Numerous approaches of different ML models were applied in hydrology in the past, using, for example, Artificial Neural Networks (ANNs) [8,9,10] or Support Vector Machines (SVMs) [11,12]. However, during recent years, DL models with a recurrent design such as Long Short-Term Memory (LSTM) models have been predominately applied to forecast streamflow within ML [13,14,15,16,17]. Moreover, in other environmental disciplines, such as groundwater modelling, air pollution modelling and climate change forecasting, LSTM have gained rising attention due to their superior performance for the prediction of sequential data and modelling of long-term dependencies [18,19,20,21,22].
In general, recent hydrological research often focus on multi-catchment modeling to gain generally valid results [23]. However, river flow processes are influenced by basin-specific factors, and models tend to perform unequally well for low-, medium-, and high-flow zones [24]. Specific approaches might be required in catchments where the effects of groundwater flow dominate [25]. Therefore, we (i) compared the results of a conceptual model (HBV) to two recurrent ML models (i.e., Recurrent Neural Network (RNN), LSTM) for the mainly baseflow-influenced river Ems in northwestern Germany. We used a wide range of statistical performance indices but also included metrics focusing on specific parts of the flow duration curve (FDC) to gain an in-depth understanding of the model performance. Furthermore, (ii) we applied a simple routing routine for the individual sub-catchments in the catchment and tested whether modelled upstream inflow works sufficiently as forcing data for ML models or whether error is adding up upstream-to-downstream.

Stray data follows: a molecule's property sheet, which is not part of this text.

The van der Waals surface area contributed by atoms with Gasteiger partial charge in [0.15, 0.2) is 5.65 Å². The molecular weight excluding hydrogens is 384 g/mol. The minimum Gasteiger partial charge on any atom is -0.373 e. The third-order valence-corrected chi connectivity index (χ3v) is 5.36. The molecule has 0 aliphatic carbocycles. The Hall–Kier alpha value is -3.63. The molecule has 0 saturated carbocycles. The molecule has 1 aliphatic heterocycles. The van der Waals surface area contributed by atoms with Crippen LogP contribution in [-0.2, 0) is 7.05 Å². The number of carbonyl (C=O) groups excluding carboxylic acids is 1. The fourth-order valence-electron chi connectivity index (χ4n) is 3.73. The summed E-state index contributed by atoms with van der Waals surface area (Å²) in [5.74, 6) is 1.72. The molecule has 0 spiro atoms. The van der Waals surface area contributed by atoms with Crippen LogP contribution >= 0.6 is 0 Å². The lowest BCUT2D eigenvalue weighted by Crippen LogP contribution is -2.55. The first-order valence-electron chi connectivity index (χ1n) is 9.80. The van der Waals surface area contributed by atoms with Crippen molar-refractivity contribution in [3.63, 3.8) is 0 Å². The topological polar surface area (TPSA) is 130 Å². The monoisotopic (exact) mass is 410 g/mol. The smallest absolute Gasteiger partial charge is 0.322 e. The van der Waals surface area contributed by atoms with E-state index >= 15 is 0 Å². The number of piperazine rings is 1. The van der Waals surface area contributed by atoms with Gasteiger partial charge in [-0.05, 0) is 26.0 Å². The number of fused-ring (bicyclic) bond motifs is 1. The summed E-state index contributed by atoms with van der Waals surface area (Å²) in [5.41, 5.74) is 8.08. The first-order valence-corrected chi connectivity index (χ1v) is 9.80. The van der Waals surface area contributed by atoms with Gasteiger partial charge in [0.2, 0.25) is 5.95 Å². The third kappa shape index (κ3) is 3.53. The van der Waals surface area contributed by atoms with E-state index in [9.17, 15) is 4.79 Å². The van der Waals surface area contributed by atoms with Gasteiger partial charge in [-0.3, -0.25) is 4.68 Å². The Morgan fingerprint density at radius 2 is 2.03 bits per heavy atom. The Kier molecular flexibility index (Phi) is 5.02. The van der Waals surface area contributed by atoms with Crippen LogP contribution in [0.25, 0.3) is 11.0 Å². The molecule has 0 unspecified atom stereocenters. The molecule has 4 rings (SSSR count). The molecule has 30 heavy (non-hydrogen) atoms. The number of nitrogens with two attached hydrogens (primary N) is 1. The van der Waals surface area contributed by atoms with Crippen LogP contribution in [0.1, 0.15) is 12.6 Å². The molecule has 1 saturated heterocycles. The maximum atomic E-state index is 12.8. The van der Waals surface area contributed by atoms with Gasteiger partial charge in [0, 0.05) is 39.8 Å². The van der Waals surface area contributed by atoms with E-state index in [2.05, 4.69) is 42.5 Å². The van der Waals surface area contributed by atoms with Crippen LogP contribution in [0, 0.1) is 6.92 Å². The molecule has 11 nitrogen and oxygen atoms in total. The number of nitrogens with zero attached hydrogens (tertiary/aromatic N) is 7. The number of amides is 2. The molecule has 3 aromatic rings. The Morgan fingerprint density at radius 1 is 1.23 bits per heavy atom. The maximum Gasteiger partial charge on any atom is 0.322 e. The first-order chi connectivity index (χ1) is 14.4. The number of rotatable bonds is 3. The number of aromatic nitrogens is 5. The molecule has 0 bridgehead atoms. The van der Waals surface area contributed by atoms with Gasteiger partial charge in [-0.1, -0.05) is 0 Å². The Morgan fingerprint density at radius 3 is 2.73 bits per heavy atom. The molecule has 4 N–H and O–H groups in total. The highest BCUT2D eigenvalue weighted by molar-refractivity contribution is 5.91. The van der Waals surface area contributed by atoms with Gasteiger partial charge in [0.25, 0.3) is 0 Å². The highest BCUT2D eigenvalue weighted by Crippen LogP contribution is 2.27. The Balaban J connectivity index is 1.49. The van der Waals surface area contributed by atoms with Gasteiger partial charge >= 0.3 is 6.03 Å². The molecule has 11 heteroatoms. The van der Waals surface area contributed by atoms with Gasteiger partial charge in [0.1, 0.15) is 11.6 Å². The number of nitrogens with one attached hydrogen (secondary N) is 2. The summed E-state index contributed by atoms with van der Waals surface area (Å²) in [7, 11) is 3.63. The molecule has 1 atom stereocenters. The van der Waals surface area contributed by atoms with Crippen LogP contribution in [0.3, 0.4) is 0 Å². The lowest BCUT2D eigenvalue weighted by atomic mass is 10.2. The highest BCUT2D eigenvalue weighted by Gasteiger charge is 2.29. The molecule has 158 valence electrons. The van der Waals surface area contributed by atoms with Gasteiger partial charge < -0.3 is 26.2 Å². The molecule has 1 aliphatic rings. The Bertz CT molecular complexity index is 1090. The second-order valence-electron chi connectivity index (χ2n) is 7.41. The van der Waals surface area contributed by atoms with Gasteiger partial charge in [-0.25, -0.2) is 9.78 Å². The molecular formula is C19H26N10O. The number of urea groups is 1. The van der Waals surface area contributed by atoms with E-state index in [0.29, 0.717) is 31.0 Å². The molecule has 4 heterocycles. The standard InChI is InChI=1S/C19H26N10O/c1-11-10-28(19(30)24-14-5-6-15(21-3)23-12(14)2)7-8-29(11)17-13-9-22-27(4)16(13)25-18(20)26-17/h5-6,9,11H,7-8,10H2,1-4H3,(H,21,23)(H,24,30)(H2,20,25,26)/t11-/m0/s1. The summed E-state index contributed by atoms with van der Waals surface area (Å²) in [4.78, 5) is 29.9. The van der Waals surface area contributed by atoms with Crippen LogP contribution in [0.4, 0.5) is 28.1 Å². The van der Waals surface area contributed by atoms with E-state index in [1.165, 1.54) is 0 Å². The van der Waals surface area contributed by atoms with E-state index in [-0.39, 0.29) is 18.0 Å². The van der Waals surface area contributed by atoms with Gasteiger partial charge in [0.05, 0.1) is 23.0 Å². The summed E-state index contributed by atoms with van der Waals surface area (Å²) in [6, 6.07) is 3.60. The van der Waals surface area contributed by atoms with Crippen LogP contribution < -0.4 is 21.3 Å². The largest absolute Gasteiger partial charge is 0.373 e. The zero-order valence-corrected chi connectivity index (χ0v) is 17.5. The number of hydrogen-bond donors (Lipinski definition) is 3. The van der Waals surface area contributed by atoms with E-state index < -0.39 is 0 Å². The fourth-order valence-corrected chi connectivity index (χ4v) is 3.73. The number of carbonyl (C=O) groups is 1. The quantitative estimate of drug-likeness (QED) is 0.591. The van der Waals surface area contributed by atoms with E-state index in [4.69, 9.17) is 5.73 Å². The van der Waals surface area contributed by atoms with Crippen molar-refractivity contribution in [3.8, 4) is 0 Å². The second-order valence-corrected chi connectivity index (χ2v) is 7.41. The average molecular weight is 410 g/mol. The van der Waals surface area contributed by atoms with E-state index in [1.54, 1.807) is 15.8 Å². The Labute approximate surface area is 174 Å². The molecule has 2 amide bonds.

2. Materials and Methods

2.1. Study Area

The Ems catchment area covers a total area of around 17,800 km2 within northwestern Germany and the Netherlands. The river flows 371 km from its spring to the outlet in the Northern Sea with a relatively low elevation difference of only 135 m and a general flow direction from southeast to northwest. The catchment’s climate is defined by the humid–temperate western wind zone of Central Europe with pronounced, but not very long, cold seasons. Mild winters, cool summers and abundant precipitation characterize this Atlantic-influenced region, whereas easterly wind conditions result in drier conditions, warmer summers as well as colder winters. Mean long-term annual precipitation is about 800 mm; mean annual temperature is between 8.5, and 9 °C and mean annual potential evapotranspiration (pET) is around 490 mm. The discharge of the Ems in most years is characterized by flood events in winter and a low-flow period from June to October. The high-flow phase usually lasts from December to March [26].
The spring of the Ems is located in the heathland area Senne in the federal state North Rhine–Westphalia from where it continues through the Münster chalk basin. After surpassing the last stretches of the Teutoburger Forest, the stream flows through limestone dominated geology. Sand and clay dominate the catchment’s soil, and the baseflow ratio is relatively high, up to 0.8 [27]. Downstream from the weir Herbrum, the river is influenced by the tide on the last 50 km before flowing into the Dollart, a bay-like estuary.